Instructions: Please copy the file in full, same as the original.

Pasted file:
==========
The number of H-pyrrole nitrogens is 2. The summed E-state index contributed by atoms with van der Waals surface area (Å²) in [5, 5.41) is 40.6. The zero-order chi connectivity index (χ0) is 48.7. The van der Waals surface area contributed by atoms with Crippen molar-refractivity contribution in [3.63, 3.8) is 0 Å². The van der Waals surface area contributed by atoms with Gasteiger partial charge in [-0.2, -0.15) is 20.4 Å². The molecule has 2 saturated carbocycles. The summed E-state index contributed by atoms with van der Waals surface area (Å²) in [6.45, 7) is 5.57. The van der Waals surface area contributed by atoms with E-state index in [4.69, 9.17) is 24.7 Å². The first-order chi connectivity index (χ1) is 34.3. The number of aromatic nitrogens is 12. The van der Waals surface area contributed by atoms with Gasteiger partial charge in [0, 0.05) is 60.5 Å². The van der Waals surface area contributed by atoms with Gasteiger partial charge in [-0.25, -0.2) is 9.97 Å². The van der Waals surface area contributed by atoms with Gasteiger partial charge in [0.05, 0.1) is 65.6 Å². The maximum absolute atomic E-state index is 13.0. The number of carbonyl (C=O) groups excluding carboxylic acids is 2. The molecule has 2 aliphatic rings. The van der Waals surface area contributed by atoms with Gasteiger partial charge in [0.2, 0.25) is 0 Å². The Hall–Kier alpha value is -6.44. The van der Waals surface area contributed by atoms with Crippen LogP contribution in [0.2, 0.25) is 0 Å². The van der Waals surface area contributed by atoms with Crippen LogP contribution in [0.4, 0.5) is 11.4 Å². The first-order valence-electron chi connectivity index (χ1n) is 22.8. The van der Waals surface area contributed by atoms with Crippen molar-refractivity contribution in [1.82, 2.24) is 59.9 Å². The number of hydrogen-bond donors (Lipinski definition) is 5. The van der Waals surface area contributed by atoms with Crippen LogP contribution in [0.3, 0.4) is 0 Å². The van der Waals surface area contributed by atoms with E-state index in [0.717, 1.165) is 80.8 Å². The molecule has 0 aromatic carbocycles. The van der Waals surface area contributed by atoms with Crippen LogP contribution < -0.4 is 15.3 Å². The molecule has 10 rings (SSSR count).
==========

The number of H-pyrrole nitrogens is 2. The summed E-state index contributed by atoms with van der Waals surface area (Å²) in [5, 5.41) is 40.6. The zero-order chi connectivity index (χ0) is 48.7. The van der Waals surface area contributed by atoms with Crippen molar-refractivity contribution in [3.63, 3.8) is 0 Å². The van der Waals surface area contributed by atoms with Gasteiger partial charge in [-0.2, -0.15) is 20.4 Å². The molecule has 2 saturated carbocycles. The summed E-state index contributed by atoms with van der Waals surface area (Å²) in [6.45, 7) is 5.57. The van der Waals surface area contributed by atoms with E-state index in [4.69, 9.17) is 24.7 Å². The first-order chi connectivity index (χ1) is 34.3. The number of aromatic nitrogens is 12. The van der Waals surface area contributed by atoms with Gasteiger partial charge in [0, 0.05) is 60.5 Å². The van der Waals surface area contributed by atoms with Gasteiger partial charge in [-0.25, -0.2) is 9.97 Å². The van der Waals surface area contributed by atoms with Gasteiger partial charge in [0.05, 0.1) is 65.6 Å². The maximum absolute atomic E-state index is 13.0. The number of carbonyl (C=O) groups excluding carboxylic acids is 2. The molecule has 2 aliphatic rings. The van der Waals surface area contributed by atoms with Gasteiger partial charge in [0.2, 0.25) is 0 Å². The Hall–Kier alpha value is -6.44. The van der Waals surface area contributed by atoms with Crippen LogP contribution in [0.2, 0.25) is 0 Å². The van der Waals surface area contributed by atoms with Crippen LogP contribution in [0.4, 0.5) is 11.4 Å². The first-order valence-electron chi connectivity index (χ1n) is 22.8. The van der Waals surface area contributed by atoms with Crippen molar-refractivity contribution in [1.82, 2.24) is 59.9 Å². The number of hydrogen-bond donors (Lipinski definition) is 5. The van der Waals surface area contributed by atoms with Crippen LogP contribution in [0.3, 0.4) is 0 Å². The van der Waals surface area contributed by atoms with E-state index in [0.717, 1.165) is 80.8 Å². The molecule has 0 aromatic carbocycles. The van der Waals surface area contributed by atoms with Crippen LogP contribution < -0.4 is 15.3 Å². The molecule has 10 rings (SSSR count).